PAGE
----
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Contribution to Research of Mathematical Properties of Pre-Christian Slavic Sacred Landscape Structures

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Author(s): Andjelko Djermek

Journal: Interdisciplinary Description of Complex Systems
ISSN 1334-4684

Volume: 11;
Issue: 1;
Start page: 71;
Date: 2013;
Original page

Keywords: myth in space | metrology | archeoastronomy | spatial analysis | probability distribution

ABSTRACT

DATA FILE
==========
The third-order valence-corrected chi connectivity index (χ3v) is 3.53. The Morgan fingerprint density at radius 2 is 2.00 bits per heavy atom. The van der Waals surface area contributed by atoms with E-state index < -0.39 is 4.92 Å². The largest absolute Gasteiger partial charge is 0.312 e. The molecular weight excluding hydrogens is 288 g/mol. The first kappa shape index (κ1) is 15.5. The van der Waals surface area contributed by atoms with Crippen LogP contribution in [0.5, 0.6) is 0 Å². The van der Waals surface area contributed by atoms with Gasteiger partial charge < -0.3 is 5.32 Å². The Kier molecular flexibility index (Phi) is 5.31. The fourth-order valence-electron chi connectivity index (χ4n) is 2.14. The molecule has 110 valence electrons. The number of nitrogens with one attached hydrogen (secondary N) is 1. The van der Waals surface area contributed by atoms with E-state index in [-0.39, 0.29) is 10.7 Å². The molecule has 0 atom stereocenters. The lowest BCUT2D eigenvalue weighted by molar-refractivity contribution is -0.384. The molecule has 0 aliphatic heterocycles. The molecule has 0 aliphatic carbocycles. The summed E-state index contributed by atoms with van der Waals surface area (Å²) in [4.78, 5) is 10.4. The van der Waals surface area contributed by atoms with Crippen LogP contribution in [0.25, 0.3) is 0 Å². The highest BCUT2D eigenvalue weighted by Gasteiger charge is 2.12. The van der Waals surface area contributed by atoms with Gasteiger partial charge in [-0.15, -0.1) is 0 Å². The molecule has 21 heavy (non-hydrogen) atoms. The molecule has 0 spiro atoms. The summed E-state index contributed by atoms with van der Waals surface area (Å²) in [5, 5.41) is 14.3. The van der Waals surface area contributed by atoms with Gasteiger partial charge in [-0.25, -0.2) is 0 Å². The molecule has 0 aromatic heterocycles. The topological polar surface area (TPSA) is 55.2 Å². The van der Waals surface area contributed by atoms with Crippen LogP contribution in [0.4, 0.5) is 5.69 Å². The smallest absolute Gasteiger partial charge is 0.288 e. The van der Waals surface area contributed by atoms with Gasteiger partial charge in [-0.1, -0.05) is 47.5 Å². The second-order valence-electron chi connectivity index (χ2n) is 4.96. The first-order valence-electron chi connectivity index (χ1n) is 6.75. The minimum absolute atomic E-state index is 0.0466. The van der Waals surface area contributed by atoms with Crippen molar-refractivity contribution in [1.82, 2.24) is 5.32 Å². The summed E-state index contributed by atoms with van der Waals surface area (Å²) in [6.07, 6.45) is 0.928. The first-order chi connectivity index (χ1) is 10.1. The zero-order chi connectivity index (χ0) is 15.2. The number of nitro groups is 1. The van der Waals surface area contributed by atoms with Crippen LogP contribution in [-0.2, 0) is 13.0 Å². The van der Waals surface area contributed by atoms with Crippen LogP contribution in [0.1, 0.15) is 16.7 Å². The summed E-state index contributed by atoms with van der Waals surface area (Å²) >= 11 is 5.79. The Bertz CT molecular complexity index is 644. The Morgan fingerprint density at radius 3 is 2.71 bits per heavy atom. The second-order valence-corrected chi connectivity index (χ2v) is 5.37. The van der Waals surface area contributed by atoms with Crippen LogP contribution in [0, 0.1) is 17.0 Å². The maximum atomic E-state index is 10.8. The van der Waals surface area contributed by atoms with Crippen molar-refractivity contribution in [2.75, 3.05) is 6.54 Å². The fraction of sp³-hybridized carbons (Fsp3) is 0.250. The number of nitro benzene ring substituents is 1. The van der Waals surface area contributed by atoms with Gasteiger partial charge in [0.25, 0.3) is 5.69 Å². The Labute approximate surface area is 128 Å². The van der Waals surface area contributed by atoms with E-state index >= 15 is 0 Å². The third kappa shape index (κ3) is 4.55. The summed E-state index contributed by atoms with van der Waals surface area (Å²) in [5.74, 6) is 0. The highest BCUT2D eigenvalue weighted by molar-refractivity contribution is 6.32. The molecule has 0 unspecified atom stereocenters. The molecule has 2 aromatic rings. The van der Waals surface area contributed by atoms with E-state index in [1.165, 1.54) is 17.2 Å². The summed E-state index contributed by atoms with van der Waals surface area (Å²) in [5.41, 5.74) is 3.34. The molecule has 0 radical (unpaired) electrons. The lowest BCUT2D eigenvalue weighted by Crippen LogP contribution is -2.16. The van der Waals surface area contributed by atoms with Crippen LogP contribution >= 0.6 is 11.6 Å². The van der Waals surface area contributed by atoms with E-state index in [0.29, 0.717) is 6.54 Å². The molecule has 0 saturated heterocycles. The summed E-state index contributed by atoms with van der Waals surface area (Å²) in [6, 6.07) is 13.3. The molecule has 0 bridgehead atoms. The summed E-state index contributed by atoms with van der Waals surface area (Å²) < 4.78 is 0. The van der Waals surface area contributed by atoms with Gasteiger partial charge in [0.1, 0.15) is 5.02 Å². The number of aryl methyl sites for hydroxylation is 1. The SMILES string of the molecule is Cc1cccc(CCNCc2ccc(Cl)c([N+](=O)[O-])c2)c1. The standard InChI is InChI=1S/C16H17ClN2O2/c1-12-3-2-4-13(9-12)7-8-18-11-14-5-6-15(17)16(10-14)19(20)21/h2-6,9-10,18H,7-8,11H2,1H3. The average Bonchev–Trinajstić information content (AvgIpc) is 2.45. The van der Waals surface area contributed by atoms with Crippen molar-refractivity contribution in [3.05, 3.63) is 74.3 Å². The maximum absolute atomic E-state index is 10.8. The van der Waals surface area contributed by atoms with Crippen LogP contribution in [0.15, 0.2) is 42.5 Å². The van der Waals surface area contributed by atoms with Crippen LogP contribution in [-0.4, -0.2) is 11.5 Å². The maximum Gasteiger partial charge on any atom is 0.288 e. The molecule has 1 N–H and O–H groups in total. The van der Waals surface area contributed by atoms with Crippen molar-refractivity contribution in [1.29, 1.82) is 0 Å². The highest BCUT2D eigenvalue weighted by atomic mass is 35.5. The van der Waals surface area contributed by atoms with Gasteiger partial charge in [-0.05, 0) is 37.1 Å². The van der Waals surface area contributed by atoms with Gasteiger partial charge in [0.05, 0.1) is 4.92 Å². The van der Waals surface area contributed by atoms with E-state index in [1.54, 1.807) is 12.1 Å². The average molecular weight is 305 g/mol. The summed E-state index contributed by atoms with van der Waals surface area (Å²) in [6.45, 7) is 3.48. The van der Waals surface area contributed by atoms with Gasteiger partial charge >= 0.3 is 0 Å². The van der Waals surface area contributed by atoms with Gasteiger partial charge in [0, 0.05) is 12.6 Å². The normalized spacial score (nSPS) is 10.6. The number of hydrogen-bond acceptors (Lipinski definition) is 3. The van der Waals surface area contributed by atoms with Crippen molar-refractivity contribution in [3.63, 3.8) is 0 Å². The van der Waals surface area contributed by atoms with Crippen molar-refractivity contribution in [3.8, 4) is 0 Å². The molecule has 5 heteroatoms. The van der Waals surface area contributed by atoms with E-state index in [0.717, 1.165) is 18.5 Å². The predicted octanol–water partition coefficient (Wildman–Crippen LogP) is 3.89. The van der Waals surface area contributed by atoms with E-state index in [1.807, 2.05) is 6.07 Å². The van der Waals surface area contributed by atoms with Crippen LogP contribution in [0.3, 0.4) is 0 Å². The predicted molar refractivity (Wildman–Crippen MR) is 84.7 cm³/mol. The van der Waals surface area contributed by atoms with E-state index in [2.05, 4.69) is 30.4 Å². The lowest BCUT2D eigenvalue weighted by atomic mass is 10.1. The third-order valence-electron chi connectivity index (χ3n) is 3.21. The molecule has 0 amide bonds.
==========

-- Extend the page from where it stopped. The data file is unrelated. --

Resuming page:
Considerable amount of interpreted data indicates that the ancient Slavs positioned their sacred sites in a way which refers to characteristic Sun angles. The article addresses the question whether distances among such sites are based on a common unit of length. In particular, this article tackles that question applying the mathematical formalism on the following two assumptions: (i) the absolute value of a distance between sacred sites was significant to the pre-Christian Slavic priests, along with the angles between lines connecting pairs of sites; (ii) the distances were prevalently measured utilising the projections of isosceles right triangle on the horizontal plane, with the exceptions of flat grounds for which the distances were measured by walk. That assumption follows from the frequent occurrence of ratio 1:√2 in the analysed sacred sites. Based on the two stated assumptions the attempts are done to find the best possible length modules by using the probability distribution method of arithmetic sequences. The main property of length modules which are the least probable to appear by mere chance is that they account for as many as possible of distances from the analysed set of distances. The stated method is applied on numerous sacred systems described in literature. The result is that several common modules are extracted. The modules are subsequently correlated with the modules extracted in my recent article using the novel method which extracts the optimal common sub-module. Value of the length module thereby obtained is 30,9 m. It has 60 sub-units 0,515 m long (a cubit) and 100 sub-units 0,309 m long (a foot). Multiples of 100 or 365 sub-units, respectively, are regularly encountered in the analysed set of sacred sites in the form of sub-harmonics of the observed distances. One may argue that results of the analysis of the distances contributed to the fact that the ancient Slavs were giving a lot of attention to a solar calendar and accurate determination of the time of a year.
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